Surveillance of COVID-19 Mortality in Lebanon
Temporal distribution of confirmed COVID-19 cases and deaths
Between February 21, 2020 and September 15, 2021, a total of 614,069 confirmed cases of COVID-19 and 8,163 COVID-19 related deaths were reported to ESU. Figure 1 illustrates the epidemic curve of laboratory-confirmed cases in Lebanon from February 21, 2020 until September 15, 2021.
The first death was reported on March 10, 2020. The death curve evolved in different phases (Fig. 2):
Phase A from March to mid-July 2020: few deaths per day with a daily average of 0.3, ranging from 0 to 4, and representing 1% of all deaths. This phase reflects the introduction of the virus and the detection of multiple clusters and the initiation of early containment measures. On February 21, the first case of COVID-19 was confirmed among travellers. The first cases were isolated in a designated hospital with contact tracing. On March 15, 2020, a state of emergency was declared with schools and businesses closed and movement restricted.
Phase B from mid-July 2020 to the end of December 2020: with a gradual increase in the daily count, a daily average of 10.6 deaths, ranging from 0 to 30, and representing 22% of all deaths. This phase reflects the progression towards community transmission after the opening of the airport in July 2020. During this phase, the explosion of the port of Beirut on August 4, 2020 contributed to the increase in the daily number of positive cases of COVID-19 and subsequent deaths. The explosion damaged many nearby hospitals, health facilities overcrowded with patients.
Phase C from January to mid-May 2021: corresponding to the big wave, with a daily average of 42.9, ranging from 10 to 98 (on February 4, 2021), and representing 70% of all deaths. This phase reflects the huge wave that followed the social events of late 2020 and the implementation of the second general lockdown. The wave lasted from January to mid-May 2021.
Phase D from mid-May to the end of July 2021: inter-wave period with a daily average of 3.7, ranging from 1 to 11, and representing 5% of all deaths.
Phase E from August 2021: new wave with a daily average of 6.8 deaths, ranging from 3 to 15, and representing 2% of all deaths.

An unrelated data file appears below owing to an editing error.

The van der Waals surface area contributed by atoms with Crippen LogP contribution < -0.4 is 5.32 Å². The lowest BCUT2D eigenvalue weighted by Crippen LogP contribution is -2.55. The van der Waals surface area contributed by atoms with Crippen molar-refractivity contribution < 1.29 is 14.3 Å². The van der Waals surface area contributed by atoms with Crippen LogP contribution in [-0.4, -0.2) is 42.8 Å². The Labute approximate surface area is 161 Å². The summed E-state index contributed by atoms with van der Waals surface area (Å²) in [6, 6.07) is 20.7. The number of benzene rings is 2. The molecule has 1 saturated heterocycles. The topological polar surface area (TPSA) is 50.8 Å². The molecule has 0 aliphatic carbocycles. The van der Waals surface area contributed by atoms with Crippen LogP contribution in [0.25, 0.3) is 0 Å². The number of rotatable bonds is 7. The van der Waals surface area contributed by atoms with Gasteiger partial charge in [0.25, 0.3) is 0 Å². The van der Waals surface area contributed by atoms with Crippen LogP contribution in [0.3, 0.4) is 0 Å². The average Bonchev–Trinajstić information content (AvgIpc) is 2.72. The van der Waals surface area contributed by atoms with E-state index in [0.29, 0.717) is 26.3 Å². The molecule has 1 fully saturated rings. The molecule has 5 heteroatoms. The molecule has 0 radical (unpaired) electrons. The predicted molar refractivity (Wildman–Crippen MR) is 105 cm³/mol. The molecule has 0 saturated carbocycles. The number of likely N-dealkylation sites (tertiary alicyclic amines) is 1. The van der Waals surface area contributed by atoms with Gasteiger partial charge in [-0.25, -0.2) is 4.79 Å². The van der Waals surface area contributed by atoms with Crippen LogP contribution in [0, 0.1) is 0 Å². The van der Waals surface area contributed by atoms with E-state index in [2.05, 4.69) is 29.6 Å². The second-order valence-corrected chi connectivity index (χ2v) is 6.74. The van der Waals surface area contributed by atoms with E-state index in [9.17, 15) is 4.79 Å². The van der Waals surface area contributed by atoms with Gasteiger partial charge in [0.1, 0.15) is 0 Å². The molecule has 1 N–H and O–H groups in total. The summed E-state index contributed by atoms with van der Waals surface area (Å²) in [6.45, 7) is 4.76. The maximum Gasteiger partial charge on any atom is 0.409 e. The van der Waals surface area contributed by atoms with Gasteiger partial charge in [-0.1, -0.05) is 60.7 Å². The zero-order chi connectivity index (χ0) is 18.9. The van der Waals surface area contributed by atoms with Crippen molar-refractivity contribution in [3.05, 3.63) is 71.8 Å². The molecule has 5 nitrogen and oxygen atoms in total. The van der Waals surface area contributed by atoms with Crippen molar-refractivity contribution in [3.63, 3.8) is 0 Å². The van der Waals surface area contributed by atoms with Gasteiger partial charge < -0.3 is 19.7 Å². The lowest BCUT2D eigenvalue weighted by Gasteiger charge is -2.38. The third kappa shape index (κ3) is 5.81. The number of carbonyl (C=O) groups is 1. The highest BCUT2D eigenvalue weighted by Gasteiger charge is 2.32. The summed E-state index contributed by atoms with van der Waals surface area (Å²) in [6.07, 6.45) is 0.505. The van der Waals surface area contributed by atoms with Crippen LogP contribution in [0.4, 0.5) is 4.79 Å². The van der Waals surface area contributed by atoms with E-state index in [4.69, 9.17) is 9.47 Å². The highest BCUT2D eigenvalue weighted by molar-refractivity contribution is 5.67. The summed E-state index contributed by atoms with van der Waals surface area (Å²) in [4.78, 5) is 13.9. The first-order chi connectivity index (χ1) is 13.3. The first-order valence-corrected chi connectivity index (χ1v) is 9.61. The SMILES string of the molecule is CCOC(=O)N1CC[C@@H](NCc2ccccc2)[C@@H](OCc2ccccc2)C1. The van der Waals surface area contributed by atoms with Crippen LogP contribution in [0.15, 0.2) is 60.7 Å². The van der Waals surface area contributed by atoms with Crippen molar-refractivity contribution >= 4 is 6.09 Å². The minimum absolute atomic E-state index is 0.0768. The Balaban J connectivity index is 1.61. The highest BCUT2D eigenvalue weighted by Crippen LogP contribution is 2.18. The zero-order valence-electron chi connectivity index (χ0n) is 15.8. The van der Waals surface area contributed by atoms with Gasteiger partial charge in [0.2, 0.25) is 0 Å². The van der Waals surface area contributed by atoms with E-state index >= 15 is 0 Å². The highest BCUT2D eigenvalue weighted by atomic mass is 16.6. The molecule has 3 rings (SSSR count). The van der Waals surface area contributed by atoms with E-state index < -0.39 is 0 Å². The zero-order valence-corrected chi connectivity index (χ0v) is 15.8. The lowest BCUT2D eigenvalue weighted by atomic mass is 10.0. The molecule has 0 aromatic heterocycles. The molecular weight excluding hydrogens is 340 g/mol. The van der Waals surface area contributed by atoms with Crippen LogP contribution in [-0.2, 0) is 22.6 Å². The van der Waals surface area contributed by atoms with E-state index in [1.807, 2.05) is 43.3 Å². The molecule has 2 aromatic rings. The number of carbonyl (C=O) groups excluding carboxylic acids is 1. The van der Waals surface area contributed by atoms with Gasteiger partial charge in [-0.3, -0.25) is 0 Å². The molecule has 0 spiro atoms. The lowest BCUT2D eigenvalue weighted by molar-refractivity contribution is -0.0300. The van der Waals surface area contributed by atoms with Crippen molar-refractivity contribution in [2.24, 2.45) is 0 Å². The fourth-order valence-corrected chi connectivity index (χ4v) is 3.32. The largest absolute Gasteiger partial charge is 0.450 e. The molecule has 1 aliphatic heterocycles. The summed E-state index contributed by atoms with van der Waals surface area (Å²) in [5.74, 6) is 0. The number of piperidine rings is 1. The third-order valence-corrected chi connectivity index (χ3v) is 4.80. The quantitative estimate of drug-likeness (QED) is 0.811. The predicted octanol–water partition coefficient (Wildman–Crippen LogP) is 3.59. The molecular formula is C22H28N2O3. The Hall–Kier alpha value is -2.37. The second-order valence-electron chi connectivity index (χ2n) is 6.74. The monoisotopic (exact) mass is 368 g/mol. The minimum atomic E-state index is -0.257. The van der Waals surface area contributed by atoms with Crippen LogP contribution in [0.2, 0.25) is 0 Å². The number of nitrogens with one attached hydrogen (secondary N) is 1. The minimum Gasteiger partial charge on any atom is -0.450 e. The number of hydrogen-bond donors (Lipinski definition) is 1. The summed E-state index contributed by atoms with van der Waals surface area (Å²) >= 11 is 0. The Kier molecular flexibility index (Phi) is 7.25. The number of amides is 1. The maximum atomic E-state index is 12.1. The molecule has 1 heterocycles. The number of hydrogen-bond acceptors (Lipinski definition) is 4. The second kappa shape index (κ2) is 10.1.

Breakdown by age, sex and nationality
Among the 614,069 confirmed cases of COVID-19 included in our study, 21.1% occurred between the ages of 20 and 29 (Table 1). There was a higher proportion of male to female cases overall (1.06:1) and also in all age groups (Fig. 3a). The age pyramid of deaths shows the predominance of the elderly and in particular among men (Fig. 3b). The distribution of deaths by age group was as follows: 32.9% for those aged 80 and over, 28.2% for those aged 70–79, 20.4% for those aged 60–69, 10.4% for 50–59 year olds, 4.7% for 40–49 year olds, 2.0% for 30–39 year olds, 0.8% for 20–29 year olds, 0.3% for every 10–19 year old and 0 to 9 years old. The mean age of death was 72.4 years with a 95% confidence interval (CI) between 44 and 77 years. Regarding gender, 60.4% of deaths were men. The distribution by nationality of deaths related to COVID-19 was as follows: 93.9% Lebanese, 2.9% Palestinian, 2.7% Syrian and 0.2% Iraqi, 0.1% Egyptian, 0.1% Bangladeshi and 0.1% Ethiopian.
Death by location: province of residence
Mortality rates showed variations between provinces. The highest cumulative mortality rate was recorded in the Bekaa (184.7/100,000), followed by Baalbeck-Hermel (136.8/100,000), Beirut (129.3/100,000), Mount Lebanon ( 121.2/100,000), North (106.6/100,000), Akkar (102.9/100,000), Nabatieh (100.2/100,000) and South (82.6/100,000) (Fig. 4).
Mortality rate and case fatality rate
The cumulative mortality rate was 119.6/100,000, 95% CI 117–122. Deaths from COVID-19 varied widely by age, with the highest cumulative mortality rates being among the population aged 80 or older (2524.5/100,000) and the lowest among children aged 0. at 9 years (2.2/100,000). With regard to sex, the mortality rate was found to be higher in men (143.5/100,000) than in women (95.3/100,000) (p-value
The overall case fatality rate (CFR) in the Lebanese population was found to be 1.3%. When the data are stratified by age group, the CFRs appear similar for the age groups from 0 to 49 years, but the ratios increase significantly from the age of 50 and in particular for the 70-79 years (8.5 %) and those aged 80 and over. above (14.0%) (p-value
Of the total deaths, 82.2% of deaths had at least one comorbidity (Table 2). Cardiovascular disease was the most frequently reported comorbidity among confirmed COVID-19 cases, both overall (59.1%) and as a single comorbidity (28.3%), followed by diabetes (37 .2%), kidney disease including dialysis (11%), cancer (6.7%) and lung disease (6.3%). Diabetes and cancer were reported as a single comorbidity in 6.1% and 3% of deaths, respectively. The overall CFR was 4.7% for patients with comorbidities. The CFR was 30.9% for kidney disease, 20.2% for cancer, 20.2% for lung disease, 18.1% for liver disease, 14.0% for diabetes, 12.2 % for cardiovascular disease, 8.5% for hematological disease, 8.2% for overweight, 5.1% for immunodeficiency, 3.4% for asthma, 2.4% for postpartum and 1.1% for pregnancy (Table 2).
As of September 15, 2021, of the 8,163 deaths, 7,135 (87.4%) were admitted to hospital, 1,963 (24.0%) admitted to an intensive care unit (ICU), and 1,021 (12.5%) were required mechanical ventilation. Of all deaths, 84% occurred in health facilities and 16% at home. The CFR was 22.7% for COVID-19 patients admitted to hospital, 55.1% for ICU admission, and 68.3% for mechanical ventilation (Table 2).
The MSP launched the national COVID-19 vaccination campaign on February 15, 2021. Of the 3905 COVID-19 related deaths that occurred between February 15, 2021 and September 15, 2021, 1.5% of death cases were fully vaccinated and 0.8% of deaths were partially vaccinated.